By Joe Christensen
I’m not a GM. I don’t even play one in the newspaper. So it was a leap for me to break down the potential returns the Twins could get in a Johan Santana deal. These were educated guesses based on the conversations I’ve been having with people from around the game.
With that chart and today’s main story, I wanted to convey a prevailing theme I keep hearing from baseball insiders, that the returns on a Santana trade won’t be as impressive as people might think. As one exec put it to me, “This isn’t as simple as saying you’re trading Johan Santana, the best pitcher on the planet.” Based on the e-mails I’ve been getting, people are having a tough time grasping that.
You could back up your organization’s truck and offer two Grade A prospects and a couple of Grade B prospects and call the Minnesota Twins about Johan Santana. And if you arrange a conditional deal with the Twins, you could then have the opportunity to try to convince Santana to waive his no-trade clause. That would cost you merely the largest salary for any pitcher in the history of baseball: six years, $150 million, on top of the $13.25 million he is owed for next season.
Or you could back up the organization’s truck and offer three or four prospects for Oakland’s Dan Haren. No strings attached, no no-trade clause. And here’s the really good news: You would have to pay Haren just $4 million for 2008, $5.5 million for 2009, and he has a $6.75 million option for 2010.
So not only would you have a great pitcher on the cheap for three years, you’d have cost certainty, the flexibility of not being locked into a long-term deal — and you could spend cash that you would’ve had to spend on Santana to fill other needs.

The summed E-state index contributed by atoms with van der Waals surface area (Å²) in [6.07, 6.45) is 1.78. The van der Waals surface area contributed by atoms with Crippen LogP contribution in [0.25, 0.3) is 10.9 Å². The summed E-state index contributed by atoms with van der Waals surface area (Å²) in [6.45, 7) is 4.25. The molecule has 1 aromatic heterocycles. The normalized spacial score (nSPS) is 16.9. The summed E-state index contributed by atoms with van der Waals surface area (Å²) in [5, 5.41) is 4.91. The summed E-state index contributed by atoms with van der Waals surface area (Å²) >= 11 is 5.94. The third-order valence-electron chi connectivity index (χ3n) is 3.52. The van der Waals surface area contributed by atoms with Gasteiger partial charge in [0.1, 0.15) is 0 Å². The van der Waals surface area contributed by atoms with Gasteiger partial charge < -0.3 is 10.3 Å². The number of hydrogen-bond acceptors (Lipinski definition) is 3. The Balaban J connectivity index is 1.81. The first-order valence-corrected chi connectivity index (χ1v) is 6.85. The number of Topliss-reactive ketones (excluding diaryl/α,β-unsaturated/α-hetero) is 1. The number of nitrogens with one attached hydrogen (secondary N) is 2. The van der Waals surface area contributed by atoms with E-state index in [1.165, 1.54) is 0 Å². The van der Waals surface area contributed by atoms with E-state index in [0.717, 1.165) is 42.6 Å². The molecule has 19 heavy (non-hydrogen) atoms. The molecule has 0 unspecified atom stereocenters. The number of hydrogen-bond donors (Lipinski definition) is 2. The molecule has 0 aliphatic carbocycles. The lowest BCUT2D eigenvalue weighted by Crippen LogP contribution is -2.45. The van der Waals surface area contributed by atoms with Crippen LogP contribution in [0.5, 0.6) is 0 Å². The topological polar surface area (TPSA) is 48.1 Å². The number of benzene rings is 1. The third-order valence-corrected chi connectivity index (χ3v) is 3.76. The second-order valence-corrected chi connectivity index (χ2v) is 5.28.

Buster notes that another trade option for teams is Baltimore’s Erik Bedard, who won’t become a free agent until after 2009. So yes, the Twins have an amazing trade chip in Santana, but that doesn’t mean teams are going to treat him as the be-all and end-all.
I have been getting skewered over e-mail for the comment that Miguel Cabrera will bring a bigger return than Santana on the trade front. Cabrera’s weight gain has been well-documented. The Yankees, Red Sox and Mets are set at third base, so they’re not even in the hunt.
But think about the teams who could be in the running for both Santana and Cabrera — the Dodgers and the Angels. I guarantee both would give up more talent for Cabrera than Santana. And again, a big part of that is because Cabrera won’t be a free agent until after 2009.
The reaction I’m getting over e-mail proves a big point I’m trying to make. Readers expect the Twins to get a major haul if they trade Santana. If the team settles for anything less, this could be a PR nightmare, especially after losing Torii Hunter to free agency. Stay tuned, and please, stop killing the messenger. One of my best friends has two young boys who aren’t speaking to me now after all this bad news on Hunter and Santana.